admittedly suffered from other difficulties, where it was practically
impossible to get people involved with the right skills, even when payment was
Also, there is a phenomenon where the people who might have the ability to
accelerate a project tend to get given devices, sometimes on an almost
speculative basis. Nokia sent out devices to developers - I think the N950
might have been a notable case of that - and I think the MIPS Creator CI20 was
sent out to people who were perceived as being potentially helpful. How many
of these devices quickly end up in the desk drawer in the office along with
all the other things that those people get sent? Meanwhile, other people wait
for wider availability of the product to have a chance at getting involved, if
that ever even occurs.
The more I think back ten years or so, the more I see that opportunities were
lost. The Ben NanoNote was an interesting device, but the reaction from
certain commentators was predictably consumerist. I only regret not getting
interested in that sooner, just to try and sustain the momentum it had so that
it might have led to other things. How much messing around ends up being done
with single-board computers now to reproduce similar kinds of products to one
that people were too cheap and sniffy to pay 99 EUR for?
Similarly, with Openmoko there was a chance to iterate in the hardware design
and to build a long term initiative, but a combination of factors brought this
to an end prematurely. Despite the tendency of some people to deliberately
portray that effort in a negative way in order to assert that they would not
make the same mistakes, one significant repetition of history that such people
have failed to escape is precisely the mismanagement of customer expectations
that occurred with Openmoko. That may have been inadvertent with Openmoko,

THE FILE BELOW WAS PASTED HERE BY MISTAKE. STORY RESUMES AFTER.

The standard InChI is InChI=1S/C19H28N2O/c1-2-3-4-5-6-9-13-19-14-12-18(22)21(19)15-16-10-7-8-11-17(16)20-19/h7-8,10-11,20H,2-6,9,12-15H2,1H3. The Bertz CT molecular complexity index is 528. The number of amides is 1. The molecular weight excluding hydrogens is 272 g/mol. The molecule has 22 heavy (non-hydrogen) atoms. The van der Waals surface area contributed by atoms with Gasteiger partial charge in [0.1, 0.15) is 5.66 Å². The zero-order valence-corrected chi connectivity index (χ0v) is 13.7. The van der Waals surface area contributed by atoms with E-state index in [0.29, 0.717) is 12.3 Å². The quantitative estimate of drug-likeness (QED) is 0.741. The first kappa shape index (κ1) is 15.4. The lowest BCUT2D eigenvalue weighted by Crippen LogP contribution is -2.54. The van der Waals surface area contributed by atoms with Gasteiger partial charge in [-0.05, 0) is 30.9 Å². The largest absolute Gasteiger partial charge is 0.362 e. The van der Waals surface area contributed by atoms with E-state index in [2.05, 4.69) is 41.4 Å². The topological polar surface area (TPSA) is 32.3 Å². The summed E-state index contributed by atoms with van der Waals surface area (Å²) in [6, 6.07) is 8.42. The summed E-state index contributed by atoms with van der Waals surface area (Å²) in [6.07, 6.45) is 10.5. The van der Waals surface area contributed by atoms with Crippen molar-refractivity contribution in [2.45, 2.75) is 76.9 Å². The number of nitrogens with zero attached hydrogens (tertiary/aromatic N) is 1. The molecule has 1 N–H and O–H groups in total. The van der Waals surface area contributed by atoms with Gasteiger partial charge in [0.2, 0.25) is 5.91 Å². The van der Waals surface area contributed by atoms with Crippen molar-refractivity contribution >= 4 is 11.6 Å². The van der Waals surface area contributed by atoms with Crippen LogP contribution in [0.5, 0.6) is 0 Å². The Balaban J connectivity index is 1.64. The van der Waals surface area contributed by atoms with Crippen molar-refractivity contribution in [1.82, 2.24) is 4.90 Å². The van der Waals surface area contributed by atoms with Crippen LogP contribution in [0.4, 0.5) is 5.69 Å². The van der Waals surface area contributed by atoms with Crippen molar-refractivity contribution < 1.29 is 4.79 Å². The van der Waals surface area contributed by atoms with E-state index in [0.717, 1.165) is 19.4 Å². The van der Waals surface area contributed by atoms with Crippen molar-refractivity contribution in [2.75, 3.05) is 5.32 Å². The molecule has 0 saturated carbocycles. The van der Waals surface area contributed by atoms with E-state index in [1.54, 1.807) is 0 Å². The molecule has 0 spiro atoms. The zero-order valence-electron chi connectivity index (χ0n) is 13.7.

however, and people today have no such excuse.
Ultimately, the conclusion must be that long term initiatives are a good
thing: we cannot have things starting and then ending and then other people
coming along and starting again from scratch. This makes the failure of
crowdfunding campaigns particularly painful, since if they are not going to
deliver a product, maybe the work that went into the product might be
delivered so that people can genuinely believe the claims that seem to be made
that supporters are somehow investing in Free Software and open hardware.
And one might think that enduring Free Software organisations might seek to be
custodians of these long term initiatives, too. But as previously noted, their
cultural instincts render them passive: it is far better to badmouth Apple,
apparently, than to actually invest in infrastructure and solutions that might
keep the very basis of those organisations' existence viable for the
population at large. If no-one can buy hardware that can conveniently run Free
Software any more, it will be futile to exhort consumers to buy anything at
Well, still nothing particularly constructive here: that will have to wait for